Diabetes and Heart Disease

Although people with diabetes are often focused on controlling blood sugar levels, management of cardiovascular disease (CVD) is equally important. CVD includes heart disease (i.e heart attacks), peripheral vascular disease (PVD) and cerebral vascular disease (i.e. strokes). This group of diseases accounts for 70% of deaths in people with diabetes. Heart attacks, also known as myocardial infarctions or MI's, are 2-3 times more common in people with diabetes. People with Type 2 diabetes have the same risk of a MI as someone without diabetes who has already had a MI. MI's tend to be more serious in diabetics with a greater risk of post-MI complications and death. 1/3 of diabetics have no symptoms with their heart attack. Prompt diagnosis and treatment of MI's is thus very difficult.

Prevention of a complication which is common, serious, and often asymptomatic, is a critical goal.

The following four steps will help you achieve this goal.

Step #1: Improve your lipid profile.

Cholesterol is made up of bad cholesterol (LDL-cholesterol or LDL-c) and good cholesterol (HDL-cholesterol or HDL-c). 30 years of clinical trial data suggests that high LDL-c levels are a significant risk factor for heart disease. For every 1 mg/dl the LDL-c is reduced, the total rate of death is reduced by 1%. In people with diabetes without known heart disease, the goal LDL-c is <100 mg/dl. If heart disease is already documented, or the person is considered at very high risk, the goal LDL-c is <70 mg/dl. With successful reduction of LDL-c, the risk of CVD may be reduced by 30-50%. Statins are the drug class of choice for LDL-c reduction.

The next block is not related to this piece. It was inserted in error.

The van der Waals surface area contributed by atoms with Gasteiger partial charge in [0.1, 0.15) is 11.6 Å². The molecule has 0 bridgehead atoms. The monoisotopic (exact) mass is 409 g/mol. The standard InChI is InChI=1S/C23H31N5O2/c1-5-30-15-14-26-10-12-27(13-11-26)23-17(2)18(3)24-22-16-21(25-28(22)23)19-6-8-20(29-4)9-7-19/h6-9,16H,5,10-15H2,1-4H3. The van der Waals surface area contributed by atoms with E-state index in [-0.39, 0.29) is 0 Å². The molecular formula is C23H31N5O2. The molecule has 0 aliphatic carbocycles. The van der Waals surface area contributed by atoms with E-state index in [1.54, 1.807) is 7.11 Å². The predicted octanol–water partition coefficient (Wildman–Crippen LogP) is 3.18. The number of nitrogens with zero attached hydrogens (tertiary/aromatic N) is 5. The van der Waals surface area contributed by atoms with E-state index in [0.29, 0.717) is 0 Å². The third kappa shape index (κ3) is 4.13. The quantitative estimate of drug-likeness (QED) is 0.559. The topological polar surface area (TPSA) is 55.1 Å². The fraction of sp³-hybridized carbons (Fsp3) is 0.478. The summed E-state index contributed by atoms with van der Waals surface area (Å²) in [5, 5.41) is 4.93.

The statins will reduce the LDL-c by 18-55%, raise HDL-c by 4-9% and lower triglycerides (goal is <150 mg/dl) by 7-30%.

No lower thresholds have been established below which further LDL reduction offers no benefit.

The ADA recommends moderate or high dose statin therapy for people with diabetes who are 40 years or older.  

High dose therapy (atorvastatin 40-80 mg, rosuvastatin 20-40 mg) is reserved for people with additional heart disease risks and/or the presence of documented heart disease.

Since people with Type 1 diabetes have exhibited similar benefits, albeit in smaller studies, recommendations regarding therapy are the same

Step #2: Optimize your blood pressure

High blood pressure is a well know risk factor for CVD. If a diabetic has high blood pressure, their risk for CVD doubles. Although exact goals remain controversial, the ADA recommends a goal blood pressure of <140/90. More aggressive reduction (<130/80) may be appropriate if other heart related risks of present. The majority of people with diabetes will require two or more medications to achieve the ADA blood pressure goal.

The most commonly prescribed blood pressure lowering medications in people with diabetes are the angiotensin-converting enzyme (ACE) inhibitors and the angiotensin receptor blockers (ARB's).

ACE inhibitors are the typical first choice because of their potential for kidney protection and improved heart outcomes.